10 White Collar Worker: Is there anything better, more practical, and more important, than a crisp white shirt? Night, day, summer, winter, fall. How do I love thee, let me count the ways. I cannot even count the different ways one can wear a white shirt but suffice it to say, you literally cannot go wrong (just seeing the crisp white collar and cuffs peek out from beneath a jacket, coat, dress, etc. is often enough).
|Rick Owens Spring 2014|
11 ‘A’ for Attitude: And finally, what is fashion without attitude? You can get away with wearing anything, and nobody will mess with you as long as you have ‘attitude’!
Speaking of tricks, treats, and plenty of attitude, you could do a lot worse than to learn a few tricks from the amazing Iris Apfel. The legendary 93 year old decorator, textile designer, and fashion icon opened up her warehouse for a truly unique and special sale on www.onekingslane.com, the online marketplace that specializes in top-brand, designer, and vintage items for the home (it began on Saturday and ends on April 15). Mixed in with the “staggering inventory of one of a kind finds” (which includes items for the home as well as wearable accessories) were some of her astute observations on all things design related. These are some of my favorites:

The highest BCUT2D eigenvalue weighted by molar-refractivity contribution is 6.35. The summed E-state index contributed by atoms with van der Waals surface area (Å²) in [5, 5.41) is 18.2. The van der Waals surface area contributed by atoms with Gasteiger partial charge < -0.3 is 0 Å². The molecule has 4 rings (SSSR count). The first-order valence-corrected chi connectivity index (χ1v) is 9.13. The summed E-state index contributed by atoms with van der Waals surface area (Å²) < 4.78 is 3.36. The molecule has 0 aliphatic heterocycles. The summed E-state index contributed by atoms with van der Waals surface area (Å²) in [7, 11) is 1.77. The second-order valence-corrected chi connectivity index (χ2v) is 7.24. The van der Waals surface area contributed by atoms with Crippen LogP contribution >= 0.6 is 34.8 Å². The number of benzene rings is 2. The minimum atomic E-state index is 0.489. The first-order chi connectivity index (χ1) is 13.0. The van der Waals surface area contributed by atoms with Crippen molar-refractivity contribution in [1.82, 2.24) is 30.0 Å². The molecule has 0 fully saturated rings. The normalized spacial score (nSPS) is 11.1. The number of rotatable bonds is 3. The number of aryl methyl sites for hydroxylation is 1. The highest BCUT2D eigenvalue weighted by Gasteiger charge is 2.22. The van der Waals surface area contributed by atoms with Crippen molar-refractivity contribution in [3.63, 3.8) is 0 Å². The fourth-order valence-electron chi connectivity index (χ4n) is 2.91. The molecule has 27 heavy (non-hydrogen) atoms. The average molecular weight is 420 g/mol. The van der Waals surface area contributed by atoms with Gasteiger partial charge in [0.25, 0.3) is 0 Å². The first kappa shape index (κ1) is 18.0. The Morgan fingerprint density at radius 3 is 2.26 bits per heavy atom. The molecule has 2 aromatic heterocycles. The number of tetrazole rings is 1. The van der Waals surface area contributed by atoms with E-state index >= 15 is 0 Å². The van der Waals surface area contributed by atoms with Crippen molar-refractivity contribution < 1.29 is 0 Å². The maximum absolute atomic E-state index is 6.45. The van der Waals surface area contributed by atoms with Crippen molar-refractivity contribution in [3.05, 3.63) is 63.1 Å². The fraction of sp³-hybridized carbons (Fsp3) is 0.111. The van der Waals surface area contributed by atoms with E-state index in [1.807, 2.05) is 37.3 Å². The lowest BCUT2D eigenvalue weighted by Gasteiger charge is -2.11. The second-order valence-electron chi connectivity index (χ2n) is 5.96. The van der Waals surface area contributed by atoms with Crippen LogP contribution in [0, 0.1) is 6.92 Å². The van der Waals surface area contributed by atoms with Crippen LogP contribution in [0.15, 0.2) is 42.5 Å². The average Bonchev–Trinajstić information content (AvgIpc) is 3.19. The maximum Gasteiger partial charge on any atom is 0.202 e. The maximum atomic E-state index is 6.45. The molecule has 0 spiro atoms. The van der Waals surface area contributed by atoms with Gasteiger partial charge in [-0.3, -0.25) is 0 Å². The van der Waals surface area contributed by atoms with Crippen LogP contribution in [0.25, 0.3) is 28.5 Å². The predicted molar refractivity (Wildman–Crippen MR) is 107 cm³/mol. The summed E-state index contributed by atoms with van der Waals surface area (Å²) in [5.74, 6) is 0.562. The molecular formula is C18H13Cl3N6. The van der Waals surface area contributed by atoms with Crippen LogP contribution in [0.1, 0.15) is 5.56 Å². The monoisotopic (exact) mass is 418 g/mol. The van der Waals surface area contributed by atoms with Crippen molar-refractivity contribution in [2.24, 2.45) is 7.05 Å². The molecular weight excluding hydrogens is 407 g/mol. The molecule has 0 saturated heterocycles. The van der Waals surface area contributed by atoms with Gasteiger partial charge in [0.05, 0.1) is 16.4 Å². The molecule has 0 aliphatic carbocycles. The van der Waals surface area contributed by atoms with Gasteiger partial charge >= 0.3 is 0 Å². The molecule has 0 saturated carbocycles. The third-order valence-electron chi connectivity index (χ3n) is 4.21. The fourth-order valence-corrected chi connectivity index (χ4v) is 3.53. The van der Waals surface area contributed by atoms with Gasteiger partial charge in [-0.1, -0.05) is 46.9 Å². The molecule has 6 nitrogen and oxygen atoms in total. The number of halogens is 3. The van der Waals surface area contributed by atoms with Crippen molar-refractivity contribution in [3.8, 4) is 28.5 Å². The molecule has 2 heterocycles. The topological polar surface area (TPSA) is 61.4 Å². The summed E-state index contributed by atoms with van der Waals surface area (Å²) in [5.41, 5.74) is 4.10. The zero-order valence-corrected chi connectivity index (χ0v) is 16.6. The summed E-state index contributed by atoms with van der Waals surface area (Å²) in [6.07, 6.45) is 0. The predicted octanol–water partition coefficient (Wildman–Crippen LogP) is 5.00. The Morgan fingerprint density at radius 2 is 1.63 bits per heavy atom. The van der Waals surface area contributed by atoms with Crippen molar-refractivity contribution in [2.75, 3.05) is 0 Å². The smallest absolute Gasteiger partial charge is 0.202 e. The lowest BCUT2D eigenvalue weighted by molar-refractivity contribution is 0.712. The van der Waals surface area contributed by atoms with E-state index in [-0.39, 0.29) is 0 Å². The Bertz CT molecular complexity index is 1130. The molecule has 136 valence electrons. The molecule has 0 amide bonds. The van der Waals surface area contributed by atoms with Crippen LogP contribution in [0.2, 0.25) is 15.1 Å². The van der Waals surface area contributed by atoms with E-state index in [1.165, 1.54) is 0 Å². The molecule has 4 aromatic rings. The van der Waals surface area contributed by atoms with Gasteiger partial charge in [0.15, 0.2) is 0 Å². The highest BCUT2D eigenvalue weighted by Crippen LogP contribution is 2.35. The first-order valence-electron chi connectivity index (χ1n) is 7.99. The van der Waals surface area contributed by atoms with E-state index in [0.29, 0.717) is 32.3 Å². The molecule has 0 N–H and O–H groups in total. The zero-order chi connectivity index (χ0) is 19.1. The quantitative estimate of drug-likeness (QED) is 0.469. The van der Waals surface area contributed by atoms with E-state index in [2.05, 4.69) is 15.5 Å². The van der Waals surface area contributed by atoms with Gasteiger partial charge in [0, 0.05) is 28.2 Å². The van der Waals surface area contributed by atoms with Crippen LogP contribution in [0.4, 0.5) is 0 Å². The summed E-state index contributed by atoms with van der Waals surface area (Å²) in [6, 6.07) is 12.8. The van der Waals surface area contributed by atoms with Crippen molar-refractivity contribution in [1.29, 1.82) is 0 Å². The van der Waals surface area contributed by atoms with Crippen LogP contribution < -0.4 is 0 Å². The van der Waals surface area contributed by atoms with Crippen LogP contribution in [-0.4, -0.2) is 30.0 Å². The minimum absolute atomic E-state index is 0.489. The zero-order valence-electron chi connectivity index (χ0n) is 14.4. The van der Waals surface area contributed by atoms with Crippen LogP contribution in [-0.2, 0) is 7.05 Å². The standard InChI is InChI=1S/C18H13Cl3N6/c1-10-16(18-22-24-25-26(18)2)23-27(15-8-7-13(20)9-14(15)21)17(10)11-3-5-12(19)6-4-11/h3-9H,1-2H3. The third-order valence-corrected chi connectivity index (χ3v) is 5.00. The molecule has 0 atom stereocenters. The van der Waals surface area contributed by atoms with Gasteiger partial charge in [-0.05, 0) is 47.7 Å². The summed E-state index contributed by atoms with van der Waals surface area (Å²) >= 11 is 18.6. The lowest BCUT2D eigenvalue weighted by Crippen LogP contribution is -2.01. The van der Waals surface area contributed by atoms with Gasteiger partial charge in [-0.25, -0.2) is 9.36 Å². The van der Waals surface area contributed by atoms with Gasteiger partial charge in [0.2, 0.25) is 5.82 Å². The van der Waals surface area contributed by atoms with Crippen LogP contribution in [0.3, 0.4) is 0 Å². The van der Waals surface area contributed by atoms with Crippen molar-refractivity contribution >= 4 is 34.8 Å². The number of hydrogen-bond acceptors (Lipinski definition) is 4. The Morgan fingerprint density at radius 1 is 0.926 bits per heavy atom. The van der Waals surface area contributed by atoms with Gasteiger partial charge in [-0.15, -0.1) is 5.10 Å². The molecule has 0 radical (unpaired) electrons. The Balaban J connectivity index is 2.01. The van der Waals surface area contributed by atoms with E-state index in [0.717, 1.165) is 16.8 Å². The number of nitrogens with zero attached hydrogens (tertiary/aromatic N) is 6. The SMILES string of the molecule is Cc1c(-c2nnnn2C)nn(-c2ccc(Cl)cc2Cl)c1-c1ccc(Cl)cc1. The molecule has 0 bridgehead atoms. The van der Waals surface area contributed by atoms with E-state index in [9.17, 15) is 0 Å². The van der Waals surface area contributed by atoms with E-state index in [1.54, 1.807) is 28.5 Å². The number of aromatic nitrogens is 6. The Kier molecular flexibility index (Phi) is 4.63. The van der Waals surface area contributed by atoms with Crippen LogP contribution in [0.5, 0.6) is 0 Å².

“If you do make a mistake,
so what? They’re not going to put
you in jail. They may have
fashion police, but I don’t think
they have interior design police.”
“If you have a sure hand, you can
mix patterns well. But if you don’t
know what you’re doing, and you
kind of throw them together
haphazardly, it can be pure disaster.”
“My mother knew if you bought a couple
of really good architectural outfits and put
your money into accessories, you could
create a million different looks. She taught
that to me, which I think was invaluable.”
“What’s my style is not your style,
and I don’t see how you can define it.
It’s something that expresses who
you are in your own way. There
are minimalists and maximalists
and all shades in between.”
“We got to a point where my husband said,
‘We don’t have any more room; you can’t go
to the Paris flea market.’ So I thought, I’ll go,
but I won’t buy furniture; I’ll buy jewelry.”
“These are things I love, things
I’ve worn. I get more compliments on
accessories than anything else. I think
they’re kind of like herbs and spices.
They give zest and zing to an outfit.”
“If you don’t improvise, everything is
very boring. You have to try new things
and introduce new themes and then play
with the themes. It’s very much like jazz.”
“I’m always challenging myself. I always
want to do better. I mean, I’m not too far
from being 93, and I think that every day
I don’t learn something is a bad day.”
“If you want to do something,
you just do it. I think it’s the best way
to decorate. If you go by the book,
to me, things are too uptight.
I like everything to look relaxed.”
“One major fault in American
interior design is lack of humor.
There should be humor with
everything because if you don’t
have it, you might as well be dead.”